by Justin Senkbile
“Once Upon a Time in Anatolia”, the new film from Turkish photographer turned filmmaker Nuri Bilge Ceylan, is a thrilling film about police and procedure – as opposed to a thrilling police procedural. As if it were even possible to confuse this movie – a thick, moody study in time and texture – with the likes of “The French Connection”.
The first half, once you realize where it’s going, plays out with Sisyphean absurdity. A small caravan travels the hilly backroads at dusk. Periodically the three vehicles stop, a small group gets out, goes looking around, and eventually returns to their cars. They drive on and repeat.
They’re looking for a body, we eventually learn, but as we’re figuring that out, we’re getting to know the principal figures in the group. The first one to stand out is Naci (Yilmaz Erdogan), the police officer who seems most distressed by the evening’s events, or lack thereof. He’s carting around a handcuffed man, Kenan (Firat Tanis), the apparent killer, who may or may not be leading these men on a wild goose chase as he navigates them to his victim’s grave.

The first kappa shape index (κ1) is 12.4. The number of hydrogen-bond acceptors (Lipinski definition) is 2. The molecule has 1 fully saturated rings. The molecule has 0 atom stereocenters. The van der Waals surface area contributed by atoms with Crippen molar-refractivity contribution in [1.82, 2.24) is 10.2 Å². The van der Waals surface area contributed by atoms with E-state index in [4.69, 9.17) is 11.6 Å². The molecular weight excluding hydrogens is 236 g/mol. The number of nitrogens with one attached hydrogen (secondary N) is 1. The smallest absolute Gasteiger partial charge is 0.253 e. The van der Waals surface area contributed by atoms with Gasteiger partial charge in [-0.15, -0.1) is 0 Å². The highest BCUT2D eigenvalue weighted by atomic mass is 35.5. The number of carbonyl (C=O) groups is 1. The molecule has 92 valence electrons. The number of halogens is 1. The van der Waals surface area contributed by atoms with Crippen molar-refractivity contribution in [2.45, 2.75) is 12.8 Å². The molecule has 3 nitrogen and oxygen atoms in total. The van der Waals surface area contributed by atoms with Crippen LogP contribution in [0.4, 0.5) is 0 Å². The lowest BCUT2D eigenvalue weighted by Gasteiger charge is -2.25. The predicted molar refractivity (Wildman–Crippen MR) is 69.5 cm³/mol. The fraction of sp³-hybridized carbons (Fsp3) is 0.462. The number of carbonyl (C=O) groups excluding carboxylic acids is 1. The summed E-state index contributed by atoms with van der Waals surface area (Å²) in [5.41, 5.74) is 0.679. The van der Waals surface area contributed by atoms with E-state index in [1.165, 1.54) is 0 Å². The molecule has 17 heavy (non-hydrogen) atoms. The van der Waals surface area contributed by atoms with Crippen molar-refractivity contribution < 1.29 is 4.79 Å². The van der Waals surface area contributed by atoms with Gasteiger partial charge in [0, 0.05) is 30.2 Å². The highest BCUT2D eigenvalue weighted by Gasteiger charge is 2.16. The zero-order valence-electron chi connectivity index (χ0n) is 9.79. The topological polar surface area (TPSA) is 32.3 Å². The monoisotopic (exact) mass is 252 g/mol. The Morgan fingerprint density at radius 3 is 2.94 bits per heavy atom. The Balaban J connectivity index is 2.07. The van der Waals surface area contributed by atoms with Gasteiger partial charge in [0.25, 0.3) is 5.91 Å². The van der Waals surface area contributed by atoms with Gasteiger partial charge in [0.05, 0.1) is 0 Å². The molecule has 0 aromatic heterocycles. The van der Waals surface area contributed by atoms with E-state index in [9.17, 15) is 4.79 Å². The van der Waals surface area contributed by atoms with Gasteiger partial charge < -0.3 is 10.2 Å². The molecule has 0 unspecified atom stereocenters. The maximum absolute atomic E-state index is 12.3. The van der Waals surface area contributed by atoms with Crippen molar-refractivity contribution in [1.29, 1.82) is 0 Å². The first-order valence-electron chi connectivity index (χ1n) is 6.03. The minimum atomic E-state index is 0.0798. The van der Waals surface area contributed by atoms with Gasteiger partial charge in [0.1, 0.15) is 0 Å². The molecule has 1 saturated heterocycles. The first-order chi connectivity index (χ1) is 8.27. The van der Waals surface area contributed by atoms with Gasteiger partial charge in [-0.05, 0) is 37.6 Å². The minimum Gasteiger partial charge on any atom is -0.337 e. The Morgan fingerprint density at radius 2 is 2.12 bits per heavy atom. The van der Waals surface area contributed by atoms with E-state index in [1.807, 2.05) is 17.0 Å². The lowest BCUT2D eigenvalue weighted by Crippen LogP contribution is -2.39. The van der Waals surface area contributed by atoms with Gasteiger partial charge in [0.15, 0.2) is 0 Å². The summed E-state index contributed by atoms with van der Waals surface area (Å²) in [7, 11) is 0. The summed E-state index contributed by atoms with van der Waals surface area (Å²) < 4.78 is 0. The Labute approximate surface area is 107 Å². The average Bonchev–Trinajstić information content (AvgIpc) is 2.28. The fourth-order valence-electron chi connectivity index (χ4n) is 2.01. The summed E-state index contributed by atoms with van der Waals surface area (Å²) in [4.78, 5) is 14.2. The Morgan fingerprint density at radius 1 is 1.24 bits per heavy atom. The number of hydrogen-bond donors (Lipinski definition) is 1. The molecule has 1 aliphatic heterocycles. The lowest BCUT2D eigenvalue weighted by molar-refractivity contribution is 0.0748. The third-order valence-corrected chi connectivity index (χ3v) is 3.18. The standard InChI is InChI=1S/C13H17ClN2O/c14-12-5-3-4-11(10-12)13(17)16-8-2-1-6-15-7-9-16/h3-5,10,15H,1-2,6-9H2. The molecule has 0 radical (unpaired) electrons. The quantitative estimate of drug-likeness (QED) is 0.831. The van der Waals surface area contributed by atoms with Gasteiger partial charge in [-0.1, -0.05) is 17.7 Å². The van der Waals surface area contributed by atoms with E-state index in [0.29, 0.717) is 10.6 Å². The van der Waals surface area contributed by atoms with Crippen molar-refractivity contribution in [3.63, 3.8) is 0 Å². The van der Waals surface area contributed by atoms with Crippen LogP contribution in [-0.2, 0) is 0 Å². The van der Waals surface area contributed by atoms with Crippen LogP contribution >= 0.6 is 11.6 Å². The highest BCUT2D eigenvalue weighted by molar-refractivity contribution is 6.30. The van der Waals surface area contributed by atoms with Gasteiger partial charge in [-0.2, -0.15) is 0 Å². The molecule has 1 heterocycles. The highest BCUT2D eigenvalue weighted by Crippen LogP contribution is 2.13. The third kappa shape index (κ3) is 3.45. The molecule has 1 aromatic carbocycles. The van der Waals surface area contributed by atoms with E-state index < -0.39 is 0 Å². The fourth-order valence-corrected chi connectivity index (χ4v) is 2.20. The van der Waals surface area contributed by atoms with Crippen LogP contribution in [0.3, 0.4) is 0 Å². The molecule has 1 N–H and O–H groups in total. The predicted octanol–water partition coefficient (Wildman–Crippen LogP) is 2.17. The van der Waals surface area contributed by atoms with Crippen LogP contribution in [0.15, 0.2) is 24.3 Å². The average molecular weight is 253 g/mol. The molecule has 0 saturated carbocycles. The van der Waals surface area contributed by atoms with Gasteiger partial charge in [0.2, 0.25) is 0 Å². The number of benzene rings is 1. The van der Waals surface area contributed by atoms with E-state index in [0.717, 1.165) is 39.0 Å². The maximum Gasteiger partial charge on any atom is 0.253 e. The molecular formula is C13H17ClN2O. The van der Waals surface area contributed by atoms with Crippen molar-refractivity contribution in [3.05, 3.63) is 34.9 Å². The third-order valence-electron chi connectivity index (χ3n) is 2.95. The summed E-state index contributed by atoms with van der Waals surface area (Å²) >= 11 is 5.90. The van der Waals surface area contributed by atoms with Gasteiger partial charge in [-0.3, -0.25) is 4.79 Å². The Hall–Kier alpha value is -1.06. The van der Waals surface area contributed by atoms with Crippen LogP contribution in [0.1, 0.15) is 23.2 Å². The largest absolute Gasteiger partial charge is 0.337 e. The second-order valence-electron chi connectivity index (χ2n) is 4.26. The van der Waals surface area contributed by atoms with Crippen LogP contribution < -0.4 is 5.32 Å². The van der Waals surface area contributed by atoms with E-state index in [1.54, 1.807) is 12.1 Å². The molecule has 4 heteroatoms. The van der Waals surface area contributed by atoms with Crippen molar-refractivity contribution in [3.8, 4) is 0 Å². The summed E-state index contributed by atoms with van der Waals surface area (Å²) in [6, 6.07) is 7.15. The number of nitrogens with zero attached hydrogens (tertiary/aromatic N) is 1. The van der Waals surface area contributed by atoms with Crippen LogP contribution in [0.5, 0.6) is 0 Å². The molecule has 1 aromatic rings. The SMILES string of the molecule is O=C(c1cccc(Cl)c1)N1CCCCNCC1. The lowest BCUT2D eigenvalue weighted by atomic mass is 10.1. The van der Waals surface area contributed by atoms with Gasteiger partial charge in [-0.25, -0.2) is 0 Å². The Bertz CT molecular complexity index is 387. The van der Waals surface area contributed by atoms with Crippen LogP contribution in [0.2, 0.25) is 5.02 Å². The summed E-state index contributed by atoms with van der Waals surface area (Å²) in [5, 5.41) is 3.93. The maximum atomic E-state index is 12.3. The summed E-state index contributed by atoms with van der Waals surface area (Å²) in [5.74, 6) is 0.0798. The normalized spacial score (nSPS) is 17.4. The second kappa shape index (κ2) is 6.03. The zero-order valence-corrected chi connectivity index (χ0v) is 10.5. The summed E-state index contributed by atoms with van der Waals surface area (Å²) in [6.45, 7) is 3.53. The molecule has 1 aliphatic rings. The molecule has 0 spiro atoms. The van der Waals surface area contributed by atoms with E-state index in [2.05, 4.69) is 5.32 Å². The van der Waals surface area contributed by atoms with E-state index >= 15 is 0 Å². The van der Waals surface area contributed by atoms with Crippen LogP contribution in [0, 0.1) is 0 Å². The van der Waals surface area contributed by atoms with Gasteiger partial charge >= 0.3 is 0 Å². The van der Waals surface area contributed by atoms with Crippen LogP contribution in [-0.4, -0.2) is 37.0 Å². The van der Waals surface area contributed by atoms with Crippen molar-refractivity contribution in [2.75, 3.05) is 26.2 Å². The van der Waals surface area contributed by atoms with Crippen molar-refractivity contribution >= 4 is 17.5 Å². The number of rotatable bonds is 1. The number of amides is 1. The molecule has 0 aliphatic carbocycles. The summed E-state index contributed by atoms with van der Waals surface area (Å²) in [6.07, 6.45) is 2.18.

As Naci and Kenan shuffle in the dark, leading one another, we also spy two other figures hanging around. Nusret (Taner Birsel), the state-appointed prosecutor in the case, commands far more respect than Naci (in fact, he’s referred to simply as Mr. Prosecutor for most of the picture), and is losing his patience with the loose-nerved cop. Dr. Cemal (Muhammet Uzuner) waits quietly and patiently as well, for the role he has to play as medical examiner once the body is discovered. Rounding out the bunch are a few military guards, a couple additional cops and a pair of hired grave diggers.
It’s all a loose framework on which Cyelan drapes layer upon layer of texture and mood. Dusk eventually turns to night, and a storm slowly follows them along the countryside, though it miraculously never reaches them until their work is done. At the home of a provincial politician, as the group takes an evening break, we simply observe: the host tries to talk policy with “Mr. Prosecutor”, for example, and the prosecutor, eating voraciously, does his best to politely shrug him off.
Ceylan’s band of searchers is organized like a social cross-section, with its day-laborers hired to dig, its middle class cops and the somewhat better-off lawyer and doctor all crammed together. What arises from these similarities and differences is most certainly what makes the film so funny, but its only half of what constitutes the richness of the experience. The other half can be described much more simply: there have been several very good looking movies in recent memory, but the photography in “Anatolia” is jaw-dropping.
“Once Upon a Time in Anatolia” is playing at the Mary Riepma Ross Media Arts Center, 13th and R streets, through March 1st.